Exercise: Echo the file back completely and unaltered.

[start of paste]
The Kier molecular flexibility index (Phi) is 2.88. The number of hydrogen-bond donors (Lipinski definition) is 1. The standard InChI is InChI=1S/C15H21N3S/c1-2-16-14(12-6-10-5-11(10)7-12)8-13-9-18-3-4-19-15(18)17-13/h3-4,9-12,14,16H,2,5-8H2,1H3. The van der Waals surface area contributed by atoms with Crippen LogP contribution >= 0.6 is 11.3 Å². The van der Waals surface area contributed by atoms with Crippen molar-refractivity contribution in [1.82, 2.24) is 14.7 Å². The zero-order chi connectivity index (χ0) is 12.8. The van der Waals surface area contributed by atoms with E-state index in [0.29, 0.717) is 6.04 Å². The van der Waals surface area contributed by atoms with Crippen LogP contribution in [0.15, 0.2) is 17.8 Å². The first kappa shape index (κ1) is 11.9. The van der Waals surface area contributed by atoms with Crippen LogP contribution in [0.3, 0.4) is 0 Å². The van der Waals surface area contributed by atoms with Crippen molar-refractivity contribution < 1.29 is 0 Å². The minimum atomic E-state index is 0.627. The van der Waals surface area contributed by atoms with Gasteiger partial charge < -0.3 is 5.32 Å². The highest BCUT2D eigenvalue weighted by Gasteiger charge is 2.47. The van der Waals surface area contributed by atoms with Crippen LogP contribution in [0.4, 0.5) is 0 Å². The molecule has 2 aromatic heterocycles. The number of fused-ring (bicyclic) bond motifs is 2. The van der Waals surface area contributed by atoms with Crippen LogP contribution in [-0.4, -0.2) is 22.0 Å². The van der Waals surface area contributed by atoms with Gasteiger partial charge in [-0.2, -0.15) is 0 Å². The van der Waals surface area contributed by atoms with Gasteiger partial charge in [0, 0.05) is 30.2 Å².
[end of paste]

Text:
The Kier molecular flexibility index (Phi) is 2.88. The number of hydrogen-bond donors (Lipinski definition) is 1. The standard InChI is InChI=1S/C15H21N3S/c1-2-16-14(12-6-10-5-11(10)7-12)8-13-9-18-3-4-19-15(18)17-13/h3-4,9-12,14,16H,2,5-8H2,1H3. The van der Waals surface area contributed by atoms with Crippen LogP contribution >= 0.6 is 11.3 Å². The van der Waals surface area contributed by atoms with Crippen molar-refractivity contribution in [1.82, 2.24) is 14.7 Å². The zero-order chi connectivity index (χ0) is 12.8. The van der Waals surface area contributed by atoms with E-state index in [0.29, 0.717) is 6.04 Å². The van der Waals surface area contributed by atoms with Crippen LogP contribution in [0.15, 0.2) is 17.8 Å². The first kappa shape index (κ1) is 11.9. The van der Waals surface area contributed by atoms with Crippen LogP contribution in [0.3, 0.4) is 0 Å². The van der Waals surface area contributed by atoms with Crippen molar-refractivity contribution < 1.29 is 0 Å². The minimum atomic E-state index is 0.627. The van der Waals surface area contributed by atoms with Gasteiger partial charge < -0.3 is 5.32 Å². The highest BCUT2D eigenvalue weighted by Gasteiger charge is 2.47. The van der Waals surface area contributed by atoms with Crippen LogP contribution in [0.4, 0.5) is 0 Å². The molecule has 2 aromatic heterocycles. The number of fused-ring (bicyclic) bond motifs is 2. The van der Waals surface area contributed by atoms with Crippen LogP contribution in [-0.4, -0.2) is 22.0 Å². The van der Waals surface area contributed by atoms with Gasteiger partial charge in [-0.2, -0.15) is 0 Å². The van der Waals surface area contributed by atoms with Gasteiger partial charge in [0, 0.05) is 30.2 Å².